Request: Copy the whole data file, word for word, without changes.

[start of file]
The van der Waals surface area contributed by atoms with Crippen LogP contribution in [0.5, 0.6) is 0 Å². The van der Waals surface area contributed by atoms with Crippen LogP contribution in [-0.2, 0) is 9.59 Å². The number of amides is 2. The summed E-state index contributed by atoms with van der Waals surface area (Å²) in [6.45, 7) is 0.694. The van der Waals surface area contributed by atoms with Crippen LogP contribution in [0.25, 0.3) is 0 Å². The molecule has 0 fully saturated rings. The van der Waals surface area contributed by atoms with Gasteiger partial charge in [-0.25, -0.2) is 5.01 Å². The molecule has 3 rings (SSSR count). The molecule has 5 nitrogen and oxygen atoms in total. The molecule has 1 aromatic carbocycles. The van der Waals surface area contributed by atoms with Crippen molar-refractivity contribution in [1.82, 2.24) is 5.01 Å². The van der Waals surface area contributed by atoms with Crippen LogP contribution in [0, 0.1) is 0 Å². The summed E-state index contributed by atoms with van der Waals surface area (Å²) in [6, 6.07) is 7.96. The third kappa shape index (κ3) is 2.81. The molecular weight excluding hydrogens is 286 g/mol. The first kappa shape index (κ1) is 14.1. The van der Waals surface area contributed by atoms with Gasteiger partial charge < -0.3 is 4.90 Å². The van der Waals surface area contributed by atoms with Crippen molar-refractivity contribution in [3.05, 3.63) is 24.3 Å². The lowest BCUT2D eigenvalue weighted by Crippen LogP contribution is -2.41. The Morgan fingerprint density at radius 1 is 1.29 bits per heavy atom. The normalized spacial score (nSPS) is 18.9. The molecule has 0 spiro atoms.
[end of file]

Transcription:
The van der Waals surface area contributed by atoms with Crippen LogP contribution in [0.5, 0.6) is 0 Å². The van der Waals surface area contributed by atoms with Crippen LogP contribution in [-0.2, 0) is 9.59 Å². The number of amides is 2. The summed E-state index contributed by atoms with van der Waals surface area (Å²) in [6.45, 7) is 0.694. The van der Waals surface area contributed by atoms with Crippen LogP contribution in [0.25, 0.3) is 0 Å². The molecule has 0 fully saturated rings. The van der Waals surface area contributed by atoms with Gasteiger partial charge in [-0.25, -0.2) is 5.01 Å². The molecule has 3 rings (SSSR count). The molecule has 5 nitrogen and oxygen atoms in total. The molecule has 1 aromatic carbocycles. The van der Waals surface area contributed by atoms with Crippen molar-refractivity contribution in [1.82, 2.24) is 5.01 Å². The van der Waals surface area contributed by atoms with Crippen LogP contribution in [0, 0.1) is 0 Å². The summed E-state index contributed by atoms with van der Waals surface area (Å²) in [6, 6.07) is 7.96. The third kappa shape index (κ3) is 2.81. The molecular weight excluding hydrogens is 286 g/mol. The first kappa shape index (κ1) is 14.1. The van der Waals surface area contributed by atoms with Gasteiger partial charge < -0.3 is 4.90 Å². The van der Waals surface area contributed by atoms with Crippen molar-refractivity contribution in [3.05, 3.63) is 24.3 Å². The lowest BCUT2D eigenvalue weighted by Crippen LogP contribution is -2.41. The Morgan fingerprint density at radius 1 is 1.29 bits per heavy atom. The normalized spacial score (nSPS) is 18.9. The molecule has 0 spiro atoms.